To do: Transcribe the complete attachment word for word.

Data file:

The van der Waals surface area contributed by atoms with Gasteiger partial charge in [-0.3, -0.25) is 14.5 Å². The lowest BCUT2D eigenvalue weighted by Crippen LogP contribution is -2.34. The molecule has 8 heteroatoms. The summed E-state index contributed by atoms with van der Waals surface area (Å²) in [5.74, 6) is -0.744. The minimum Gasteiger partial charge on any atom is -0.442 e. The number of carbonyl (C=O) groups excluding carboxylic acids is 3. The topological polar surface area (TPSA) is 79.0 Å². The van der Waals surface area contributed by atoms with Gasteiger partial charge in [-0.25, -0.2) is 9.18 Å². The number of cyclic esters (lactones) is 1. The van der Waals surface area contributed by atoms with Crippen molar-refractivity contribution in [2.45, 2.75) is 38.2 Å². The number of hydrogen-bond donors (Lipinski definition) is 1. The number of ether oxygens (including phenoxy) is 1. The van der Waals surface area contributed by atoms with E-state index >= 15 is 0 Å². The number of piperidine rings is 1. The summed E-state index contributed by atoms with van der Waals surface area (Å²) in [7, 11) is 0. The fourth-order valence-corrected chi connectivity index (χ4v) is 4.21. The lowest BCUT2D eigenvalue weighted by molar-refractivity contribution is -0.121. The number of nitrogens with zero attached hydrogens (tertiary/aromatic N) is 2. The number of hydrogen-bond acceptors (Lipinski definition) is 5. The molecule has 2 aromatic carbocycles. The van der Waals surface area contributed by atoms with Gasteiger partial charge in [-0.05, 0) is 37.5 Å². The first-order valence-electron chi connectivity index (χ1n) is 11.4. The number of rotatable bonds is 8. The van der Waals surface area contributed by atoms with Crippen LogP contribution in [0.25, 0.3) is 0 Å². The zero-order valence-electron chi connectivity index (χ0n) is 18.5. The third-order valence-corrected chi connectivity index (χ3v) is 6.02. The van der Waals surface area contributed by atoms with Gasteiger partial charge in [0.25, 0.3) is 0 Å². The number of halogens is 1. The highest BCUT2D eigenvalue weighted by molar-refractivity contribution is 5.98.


The van der Waals surface area contributed by atoms with Gasteiger partial charge in [-0.3, -0.25) is 14.5 Å². The lowest BCUT2D eigenvalue weighted by Crippen LogP contribution is -2.34. The molecule has 8 heteroatoms. The summed E-state index contributed by atoms with van der Waals surface area (Å²) in [5.74, 6) is -0.744. The minimum Gasteiger partial charge on any atom is -0.442 e. The number of carbonyl (C=O) groups excluding carboxylic acids is 3. The topological polar surface area (TPSA) is 79.0 Å². The van der Waals surface area contributed by atoms with Gasteiger partial charge in [-0.25, -0.2) is 9.18 Å². The number of cyclic esters (lactones) is 1. The van der Waals surface area contributed by atoms with Crippen molar-refractivity contribution in [2.45, 2.75) is 38.2 Å². The number of hydrogen-bond donors (Lipinski definition) is 1. The number of ether oxygens (including phenoxy) is 1. The van der Waals surface area contributed by atoms with E-state index >= 15 is 0 Å². The number of piperidine rings is 1. The summed E-state index contributed by atoms with van der Waals surface area (Å²) in [7, 11) is 0. The fourth-order valence-corrected chi connectivity index (χ4v) is 4.21. The lowest BCUT2D eigenvalue weighted by molar-refractivity contribution is -0.121. The number of nitrogens with zero attached hydrogens (tertiary/aromatic N) is 2. The number of hydrogen-bond acceptors (Lipinski definition) is 5. The molecule has 2 aromatic carbocycles. The van der Waals surface area contributed by atoms with Gasteiger partial charge in [-0.05, 0) is 37.5 Å². The first-order valence-electron chi connectivity index (χ1n) is 11.4. The number of rotatable bonds is 8. The van der Waals surface area contributed by atoms with Crippen LogP contribution in [0.25, 0.3) is 0 Å². The zero-order valence-electron chi connectivity index (χ0n) is 18.5. The third-order valence-corrected chi connectivity index (χ3v) is 6.02. The van der Waals surface area contributed by atoms with Gasteiger partial charge in [0.25, 0.3) is 0 Å². The number of halogens is 1. The highest BCUT2D eigenvalue weighted by molar-refractivity contribution is 5.98.